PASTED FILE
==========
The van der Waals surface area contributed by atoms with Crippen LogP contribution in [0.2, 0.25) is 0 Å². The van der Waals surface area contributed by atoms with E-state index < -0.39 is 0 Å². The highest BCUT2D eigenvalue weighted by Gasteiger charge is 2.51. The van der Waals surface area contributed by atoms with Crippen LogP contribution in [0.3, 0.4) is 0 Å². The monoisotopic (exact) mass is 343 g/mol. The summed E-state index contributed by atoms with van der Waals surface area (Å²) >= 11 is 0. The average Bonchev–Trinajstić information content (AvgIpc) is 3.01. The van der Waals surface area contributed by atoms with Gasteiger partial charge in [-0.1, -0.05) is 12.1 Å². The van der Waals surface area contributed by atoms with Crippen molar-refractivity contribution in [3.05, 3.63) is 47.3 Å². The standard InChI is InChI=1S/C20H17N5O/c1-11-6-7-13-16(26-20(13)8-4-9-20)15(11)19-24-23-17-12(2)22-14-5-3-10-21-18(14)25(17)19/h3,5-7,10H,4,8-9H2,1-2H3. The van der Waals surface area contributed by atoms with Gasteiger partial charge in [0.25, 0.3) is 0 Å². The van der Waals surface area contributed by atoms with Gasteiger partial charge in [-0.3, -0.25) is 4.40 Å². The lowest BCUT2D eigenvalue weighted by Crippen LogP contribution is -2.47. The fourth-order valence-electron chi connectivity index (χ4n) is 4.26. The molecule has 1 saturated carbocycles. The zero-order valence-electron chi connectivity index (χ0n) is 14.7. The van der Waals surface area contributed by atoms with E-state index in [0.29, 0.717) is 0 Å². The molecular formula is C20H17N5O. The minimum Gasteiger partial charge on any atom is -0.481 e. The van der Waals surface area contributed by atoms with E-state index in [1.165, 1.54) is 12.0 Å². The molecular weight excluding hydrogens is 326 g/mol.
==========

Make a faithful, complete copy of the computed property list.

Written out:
The van der Waals surface area contributed by atoms with Crippen LogP contribution in [0.2, 0.25) is 0 Å². The van der Waals surface area contributed by atoms with E-state index < -0.39 is 0 Å². The highest BCUT2D eigenvalue weighted by Gasteiger charge is 2.51. The van der Waals surface area contributed by atoms with Crippen LogP contribution in [0.3, 0.4) is 0 Å². The monoisotopic (exact) mass is 343 g/mol. The summed E-state index contributed by atoms with van der Waals surface area (Å²) >= 11 is 0. The average Bonchev–Trinajstić information content (AvgIpc) is 3.01. The van der Waals surface area contributed by atoms with Gasteiger partial charge in [-0.1, -0.05) is 12.1 Å². The van der Waals surface area contributed by atoms with Crippen molar-refractivity contribution in [3.05, 3.63) is 47.3 Å². The standard InChI is InChI=1S/C20H17N5O/c1-11-6-7-13-16(26-20(13)8-4-9-20)15(11)19-24-23-17-12(2)22-14-5-3-10-21-18(14)25(17)19/h3,5-7,10H,4,8-9H2,1-2H3. The van der Waals surface area contributed by atoms with Gasteiger partial charge in [0.25, 0.3) is 0 Å². The van der Waals surface area contributed by atoms with Gasteiger partial charge in [-0.3, -0.25) is 4.40 Å². The lowest BCUT2D eigenvalue weighted by Crippen LogP contribution is -2.47. The fourth-order valence-electron chi connectivity index (χ4n) is 4.26. The molecule has 1 saturated carbocycles. The zero-order valence-electron chi connectivity index (χ0n) is 14.7. The van der Waals surface area contributed by atoms with E-state index in [0.29, 0.717) is 0 Å². The molecular formula is C20H17N5O. The minimum Gasteiger partial charge on any atom is -0.481 e. The van der Waals surface area contributed by atoms with E-state index in [1.165, 1.54) is 12.0 Å². The molecular weight excluding hydrogens is 326 g/mol.